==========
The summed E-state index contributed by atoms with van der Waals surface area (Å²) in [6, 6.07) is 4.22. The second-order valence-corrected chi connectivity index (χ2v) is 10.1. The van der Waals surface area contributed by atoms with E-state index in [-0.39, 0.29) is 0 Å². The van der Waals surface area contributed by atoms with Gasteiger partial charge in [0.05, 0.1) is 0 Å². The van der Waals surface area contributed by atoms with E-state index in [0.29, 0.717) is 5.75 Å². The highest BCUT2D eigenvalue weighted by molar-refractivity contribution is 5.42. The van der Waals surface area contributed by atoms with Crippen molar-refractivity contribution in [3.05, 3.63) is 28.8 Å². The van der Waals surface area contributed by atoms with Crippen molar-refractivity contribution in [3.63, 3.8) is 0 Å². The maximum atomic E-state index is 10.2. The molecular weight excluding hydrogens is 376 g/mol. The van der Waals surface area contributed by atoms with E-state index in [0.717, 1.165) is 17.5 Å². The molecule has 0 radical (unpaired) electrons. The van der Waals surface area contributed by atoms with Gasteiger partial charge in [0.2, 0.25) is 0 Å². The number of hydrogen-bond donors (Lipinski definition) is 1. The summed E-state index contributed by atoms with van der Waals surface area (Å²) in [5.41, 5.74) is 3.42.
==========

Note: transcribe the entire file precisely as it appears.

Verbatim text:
The summed E-state index contributed by atoms with van der Waals surface area (Å²) in [6, 6.07) is 4.22. The second-order valence-corrected chi connectivity index (χ2v) is 10.1. The van der Waals surface area contributed by atoms with E-state index in [-0.39, 0.29) is 0 Å². The van der Waals surface area contributed by atoms with Gasteiger partial charge in [0.05, 0.1) is 0 Å². The van der Waals surface area contributed by atoms with E-state index in [0.29, 0.717) is 5.75 Å². The highest BCUT2D eigenvalue weighted by molar-refractivity contribution is 5.42. The van der Waals surface area contributed by atoms with Crippen molar-refractivity contribution in [3.05, 3.63) is 28.8 Å². The van der Waals surface area contributed by atoms with Crippen molar-refractivity contribution in [3.63, 3.8) is 0 Å². The maximum atomic E-state index is 10.2. The molecular weight excluding hydrogens is 376 g/mol. The van der Waals surface area contributed by atoms with E-state index in [0.717, 1.165) is 17.5 Å². The molecule has 0 radical (unpaired) electrons. The van der Waals surface area contributed by atoms with Gasteiger partial charge in [0.2, 0.25) is 0 Å². The number of hydrogen-bond donors (Lipinski definition) is 1. The summed E-state index contributed by atoms with van der Waals surface area (Å²) in [5.41, 5.74) is 3.42.